23 January 2013

Uganda/Ethiopia: Ethiopian Fans Rule Afcon

Durban — THE first sight I noticed after pulling back my hotel curtains yesterday morning was a band of cleaners combing through most streets of Nelspruit.

The reason was simple. They were gathering up all evidence of celebrations sparked by Ethiopia's historic 1-1 draw against African champions Zambia the previous night.

The approximately 13,000 Ethiopian fans here are clearly enjoying the Orange Nations Cup party more than anyone and last night all streets through Nelspruit were not only flooded with celebrating fans in a night-long fiesta but also paper plates, bottles and discarded paraphernalia.

There was one interesting sight outside the Mbombela Stadium when over-excited fans hijacked a mini bus and forced the driver to hand over his keys. They then danced on the roof of the bus as it careered through the city.

In the surrounding bars, many carried on drinking and enjoying themselves into the night.

But then you have to understand why. The Ethiopians came to the Orange finals as underdogs. They were considered the weakest in a group that also includes Nigeria and Burkina Faso.

Their 'tiki-taka' wins admirers

And yet from the evidence of their display against the Chipolopolo, there is enough to suggest they could squeeze through the last eight.

It took a ten-man side just 90 minutes to win over everyone's heart here including a majority of the disgruntled South Africans, who have no faith in the Bafana Bafana. There was a standing ovation for the Ethiopians at the end that brought tears to the eye.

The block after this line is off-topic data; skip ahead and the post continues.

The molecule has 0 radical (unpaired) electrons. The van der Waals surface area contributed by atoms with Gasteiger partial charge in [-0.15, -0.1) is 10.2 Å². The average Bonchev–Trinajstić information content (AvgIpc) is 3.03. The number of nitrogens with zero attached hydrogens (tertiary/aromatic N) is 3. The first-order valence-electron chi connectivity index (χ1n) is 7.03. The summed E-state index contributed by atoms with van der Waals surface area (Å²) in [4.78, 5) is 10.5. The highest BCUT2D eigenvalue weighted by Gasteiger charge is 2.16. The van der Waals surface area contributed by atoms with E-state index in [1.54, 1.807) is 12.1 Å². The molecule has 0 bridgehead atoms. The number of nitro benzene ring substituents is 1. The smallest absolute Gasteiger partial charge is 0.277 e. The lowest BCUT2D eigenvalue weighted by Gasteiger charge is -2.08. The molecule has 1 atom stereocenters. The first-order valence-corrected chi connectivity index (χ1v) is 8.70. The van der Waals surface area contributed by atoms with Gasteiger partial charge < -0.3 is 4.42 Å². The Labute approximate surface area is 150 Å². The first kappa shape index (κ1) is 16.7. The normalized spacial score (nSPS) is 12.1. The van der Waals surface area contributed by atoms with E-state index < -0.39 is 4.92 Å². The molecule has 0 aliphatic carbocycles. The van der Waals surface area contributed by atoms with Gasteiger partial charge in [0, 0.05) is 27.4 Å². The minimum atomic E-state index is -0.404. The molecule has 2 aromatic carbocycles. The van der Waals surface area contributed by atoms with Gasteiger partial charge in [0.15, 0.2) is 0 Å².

Given that they are relative beginners in the competition, and given that their passion obviously strikes a chord with me, I have decided to join them too.

On Friday, East Africa's sole representatives will confront Burkina Faso with the same suffocating possession football that fans are relating to the tiki-taka of Barcelona.

One of Ethiopia's most fundamental aspects of play is their calm, methodical approach to build-up play. They move the ball around the pitch, change angles of attack before working the ball into the space just outside the 18-yard box. Gaps then develop as impetuous defenders attempt to close down their two strikers Ahmed Salahdin Said and captain Gebreyes Adane.

Their holding midfielder Gobena Asrat, centre backs Reda Aynalem/Zewg Elyas and even goalkeeper Bushura Jemal can dribble out of tights spots, enabling the team to stick to their build-up play principles.

Burkina Faso and Nigeria be very afraid!

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